By Major Robert D. Walk
addition to the modern use of chemical agents in war, armored vehicles
(tanks) were used first in World War I. The crewmen who operated these
armored vehicles required protection. Initially, these soldiers were
masked with the same mask as the infantry, but proper use of the sights
required the use of special masks. Since operating in a tank is like
operating in a confined space, air had to be supplied. After extensive
research, air suppliers or "collective protectors" were
developed and issued to tankers. They required special masks or adapters
for the standard mask to work properly. This is their story.
Chemical Warfare Service developed a gas mask for use with optical
instruments for the U.S. Navy in the 1920s. This was the experimental
Navy Diaphragm Optical (NDO) Mark I. The Army recognized the need for
the same capability and adopted the NDO as its optical gas mask, MI.
This mask had a filter mounted behind the head and a diaphragm to allow
better speech transmission. Although the theory was great, it was not
successful for Army use. The optical lenses were good, but were small,
which considerably narrowed the soldier’s field of view. The filter
mounted behind the head caused problems in the cramped confines of a
tank turret. It was still on the armored-battalion equipment lists in
1943, but it was not truly acceptable to the armored force.
optical gas mask replaced the MI optical gas mask. The M2, sort of an
NDO and lightweight gas-mask hybrid, had an NDO derivative facepiece
with a lightweight gas-mask hose and M10 filter. This mask was produced
in World War II with an M8 outlet valve and during the Korean conflict
with a C15 outlet valve. The M2 optical gas mask provided improvements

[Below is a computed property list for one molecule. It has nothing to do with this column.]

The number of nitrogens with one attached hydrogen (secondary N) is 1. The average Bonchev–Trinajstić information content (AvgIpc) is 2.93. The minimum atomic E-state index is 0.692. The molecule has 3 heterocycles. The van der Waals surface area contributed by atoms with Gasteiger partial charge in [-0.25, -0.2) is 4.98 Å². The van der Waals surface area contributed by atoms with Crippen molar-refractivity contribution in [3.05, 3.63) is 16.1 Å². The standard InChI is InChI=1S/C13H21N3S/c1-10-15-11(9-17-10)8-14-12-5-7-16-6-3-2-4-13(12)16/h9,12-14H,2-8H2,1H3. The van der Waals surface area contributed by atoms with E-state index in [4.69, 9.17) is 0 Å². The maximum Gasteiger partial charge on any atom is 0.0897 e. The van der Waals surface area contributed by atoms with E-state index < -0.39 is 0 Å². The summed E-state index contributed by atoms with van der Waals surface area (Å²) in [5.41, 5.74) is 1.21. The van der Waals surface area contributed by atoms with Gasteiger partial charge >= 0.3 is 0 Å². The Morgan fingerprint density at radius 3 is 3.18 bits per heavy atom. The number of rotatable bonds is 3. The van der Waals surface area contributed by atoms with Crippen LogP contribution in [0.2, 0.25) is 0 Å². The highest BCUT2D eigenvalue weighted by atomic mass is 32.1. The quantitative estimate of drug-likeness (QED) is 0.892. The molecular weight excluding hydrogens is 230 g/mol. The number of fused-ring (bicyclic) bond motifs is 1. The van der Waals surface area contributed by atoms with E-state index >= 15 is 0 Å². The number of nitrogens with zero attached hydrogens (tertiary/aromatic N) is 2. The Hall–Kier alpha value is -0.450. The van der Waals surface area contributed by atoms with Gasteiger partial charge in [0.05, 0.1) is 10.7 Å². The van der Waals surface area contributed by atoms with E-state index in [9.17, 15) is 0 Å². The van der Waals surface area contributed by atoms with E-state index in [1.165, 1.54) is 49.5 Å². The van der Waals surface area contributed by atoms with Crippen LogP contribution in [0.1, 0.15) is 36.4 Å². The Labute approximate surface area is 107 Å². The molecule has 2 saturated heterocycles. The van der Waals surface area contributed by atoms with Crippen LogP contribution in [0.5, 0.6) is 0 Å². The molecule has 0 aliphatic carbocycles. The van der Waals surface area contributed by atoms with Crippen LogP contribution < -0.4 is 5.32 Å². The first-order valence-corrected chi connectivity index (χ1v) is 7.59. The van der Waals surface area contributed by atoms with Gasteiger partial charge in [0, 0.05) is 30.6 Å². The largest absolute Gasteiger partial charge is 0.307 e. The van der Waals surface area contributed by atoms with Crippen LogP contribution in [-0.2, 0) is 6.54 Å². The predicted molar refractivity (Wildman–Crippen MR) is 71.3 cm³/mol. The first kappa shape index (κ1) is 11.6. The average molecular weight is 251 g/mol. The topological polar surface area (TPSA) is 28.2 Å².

over the standard MI optical mask by mounting the filter on the
soldier’s side instead of behind the head. This improved the
soldier’s ability to maneuver inside the tank, but the soldier still
suffered reduced visibility inside the tank turret. Development of a
proper armored-vehicle crewman’s mask continued, but further work
included a centralized filter system to provide air for the vehicle
consideration was given to protecting the soldiers manning the tanks.
Soldiers operating in the cramped, stuffy confines of a tank could use a
blast of fresh air across the face. A formal requirement in 1943
established CWS D4.1-11, Collective Protectors for Tanks. Two
areas of research were initiated—positive pressure for a sealed-crew
compartment (fully overpressurized)—and supplied air to ventilated
facepieces for already existing tanks. The first (overpressure) system
was installed during manufacture, while the second (ventilated
facepiece) system was a retrofit for current vehicles.
with the T23 tank project, the idea of an incorporated collective
protector was included in the basic tank-design requirements. Because it
was difficult to seal tanks completely, particularly during firing the
main gun, the ventilated-facepiece program was more successful than the
overpressurized system. It is interesting to note that captured German
research revealed a planned overpressure system for their Tiger and
Panther tanks. The American ventilated-facepiece-system program resulted
in the E21-series collective protector.
The E21, designed by engineers at the Massachusetts Institute of
Technology, used the concept of the ventilated facepiece for the
soldier. A central filter unit provided air to two to three permanently
connected facepieces. Efficient and effective, it provided
overpressurized-filtered air to the soldier’s facepieces. Each mask
had no outlet valve, so the air was constantly flowing around the
periphery of the mask. When the soldier inhaled, the mask, made of thin
rubber, instantly sealed against his/her face. The facepieces were not
detachable, so the soldiers carried standard masks with them at all
times so they could quickly dismount from the tank while protected.
that were produced included the E21R2 with one filter unit that
protected one to three soldiers; the E21R3 with two filter units that
protected two to six soldiers; and the E21R4, which was an E21R3 with a